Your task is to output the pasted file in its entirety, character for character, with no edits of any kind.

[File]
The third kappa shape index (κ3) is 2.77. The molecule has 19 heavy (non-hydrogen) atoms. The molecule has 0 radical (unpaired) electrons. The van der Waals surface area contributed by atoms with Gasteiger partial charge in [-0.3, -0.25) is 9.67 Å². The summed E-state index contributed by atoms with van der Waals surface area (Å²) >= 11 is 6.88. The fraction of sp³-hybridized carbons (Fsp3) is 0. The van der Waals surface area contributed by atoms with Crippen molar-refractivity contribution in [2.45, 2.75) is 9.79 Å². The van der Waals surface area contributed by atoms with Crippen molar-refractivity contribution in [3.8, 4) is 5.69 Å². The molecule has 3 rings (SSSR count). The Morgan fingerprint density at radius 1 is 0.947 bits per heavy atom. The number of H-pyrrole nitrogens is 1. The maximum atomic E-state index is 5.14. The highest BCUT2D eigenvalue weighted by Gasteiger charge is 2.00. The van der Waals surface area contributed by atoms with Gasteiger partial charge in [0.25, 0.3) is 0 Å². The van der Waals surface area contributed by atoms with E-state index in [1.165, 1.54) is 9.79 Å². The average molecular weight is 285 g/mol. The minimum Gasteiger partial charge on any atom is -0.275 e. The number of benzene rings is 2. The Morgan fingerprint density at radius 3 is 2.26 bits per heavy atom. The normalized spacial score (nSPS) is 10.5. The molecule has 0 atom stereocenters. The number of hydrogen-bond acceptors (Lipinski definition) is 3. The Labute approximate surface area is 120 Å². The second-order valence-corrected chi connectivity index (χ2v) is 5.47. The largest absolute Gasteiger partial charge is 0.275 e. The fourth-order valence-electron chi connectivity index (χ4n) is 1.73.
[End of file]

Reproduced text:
The third kappa shape index (κ3) is 2.77. The molecule has 19 heavy (non-hydrogen) atoms. The molecule has 0 radical (unpaired) electrons. The van der Waals surface area contributed by atoms with Gasteiger partial charge in [-0.3, -0.25) is 9.67 Å². The summed E-state index contributed by atoms with van der Waals surface area (Å²) >= 11 is 6.88. The fraction of sp³-hybridized carbons (Fsp3) is 0. The van der Waals surface area contributed by atoms with Crippen molar-refractivity contribution in [2.45, 2.75) is 9.79 Å². The van der Waals surface area contributed by atoms with Crippen molar-refractivity contribution in [3.8, 4) is 5.69 Å². The molecule has 3 rings (SSSR count). The Morgan fingerprint density at radius 1 is 0.947 bits per heavy atom. The number of H-pyrrole nitrogens is 1. The maximum atomic E-state index is 5.14. The highest BCUT2D eigenvalue weighted by Gasteiger charge is 2.00. The van der Waals surface area contributed by atoms with Gasteiger partial charge in [0.25, 0.3) is 0 Å². The van der Waals surface area contributed by atoms with E-state index in [1.165, 1.54) is 9.79 Å². The average molecular weight is 285 g/mol. The minimum Gasteiger partial charge on any atom is -0.275 e. The number of benzene rings is 2. The Morgan fingerprint density at radius 3 is 2.26 bits per heavy atom. The normalized spacial score (nSPS) is 10.5. The molecule has 0 atom stereocenters. The number of hydrogen-bond acceptors (Lipinski definition) is 3. The Labute approximate surface area is 120 Å². The second-order valence-corrected chi connectivity index (χ2v) is 5.47. The largest absolute Gasteiger partial charge is 0.275 e. The fourth-order valence-electron chi connectivity index (χ4n) is 1.73.